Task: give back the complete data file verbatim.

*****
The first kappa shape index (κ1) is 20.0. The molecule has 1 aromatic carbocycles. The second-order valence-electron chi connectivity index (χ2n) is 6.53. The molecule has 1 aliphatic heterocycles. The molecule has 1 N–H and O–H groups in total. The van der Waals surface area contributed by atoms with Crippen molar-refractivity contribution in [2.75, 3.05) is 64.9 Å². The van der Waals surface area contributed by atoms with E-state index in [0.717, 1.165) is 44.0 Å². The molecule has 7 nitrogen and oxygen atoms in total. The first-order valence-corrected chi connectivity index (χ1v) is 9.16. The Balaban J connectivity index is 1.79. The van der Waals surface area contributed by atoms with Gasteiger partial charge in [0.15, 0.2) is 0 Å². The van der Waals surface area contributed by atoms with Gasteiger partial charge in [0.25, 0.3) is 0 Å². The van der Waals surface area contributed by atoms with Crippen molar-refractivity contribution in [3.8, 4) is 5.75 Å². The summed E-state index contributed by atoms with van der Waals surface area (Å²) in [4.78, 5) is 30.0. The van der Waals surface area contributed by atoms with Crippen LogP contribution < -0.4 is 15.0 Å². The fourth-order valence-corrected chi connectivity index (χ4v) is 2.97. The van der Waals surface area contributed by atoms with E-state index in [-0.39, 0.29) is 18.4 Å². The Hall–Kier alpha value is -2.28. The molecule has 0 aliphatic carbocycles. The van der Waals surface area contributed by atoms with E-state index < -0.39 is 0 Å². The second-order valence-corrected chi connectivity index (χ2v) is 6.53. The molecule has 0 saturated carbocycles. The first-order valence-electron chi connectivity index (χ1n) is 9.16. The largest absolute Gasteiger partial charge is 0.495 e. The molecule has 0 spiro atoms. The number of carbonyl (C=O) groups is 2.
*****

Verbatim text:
The first kappa shape index (κ1) is 20.0. The molecule has 1 aromatic carbocycles. The second-order valence-electron chi connectivity index (χ2n) is 6.53. The molecule has 1 aliphatic heterocycles. The molecule has 1 N–H and O–H groups in total. The van der Waals surface area contributed by atoms with Crippen molar-refractivity contribution in [2.75, 3.05) is 64.9 Å². The van der Waals surface area contributed by atoms with E-state index in [0.717, 1.165) is 44.0 Å². The molecule has 7 nitrogen and oxygen atoms in total. The first-order valence-corrected chi connectivity index (χ1v) is 9.16. The Balaban J connectivity index is 1.79. The van der Waals surface area contributed by atoms with Gasteiger partial charge in [0.15, 0.2) is 0 Å². The van der Waals surface area contributed by atoms with Gasteiger partial charge in [0.25, 0.3) is 0 Å². The van der Waals surface area contributed by atoms with Crippen molar-refractivity contribution in [3.8, 4) is 5.75 Å². The summed E-state index contributed by atoms with van der Waals surface area (Å²) in [4.78, 5) is 30.0. The van der Waals surface area contributed by atoms with Crippen LogP contribution < -0.4 is 15.0 Å². The fourth-order valence-corrected chi connectivity index (χ4v) is 2.97. The van der Waals surface area contributed by atoms with E-state index in [-0.39, 0.29) is 18.4 Å². The Hall–Kier alpha value is -2.28. The molecule has 0 aliphatic carbocycles. The van der Waals surface area contributed by atoms with E-state index < -0.39 is 0 Å². The second-order valence-corrected chi connectivity index (χ2v) is 6.53. The molecule has 0 saturated carbocycles. The first-order valence-electron chi connectivity index (χ1n) is 9.16. The largest absolute Gasteiger partial charge is 0.495 e. The molecule has 0 spiro atoms. The number of carbonyl (C=O) groups is 2.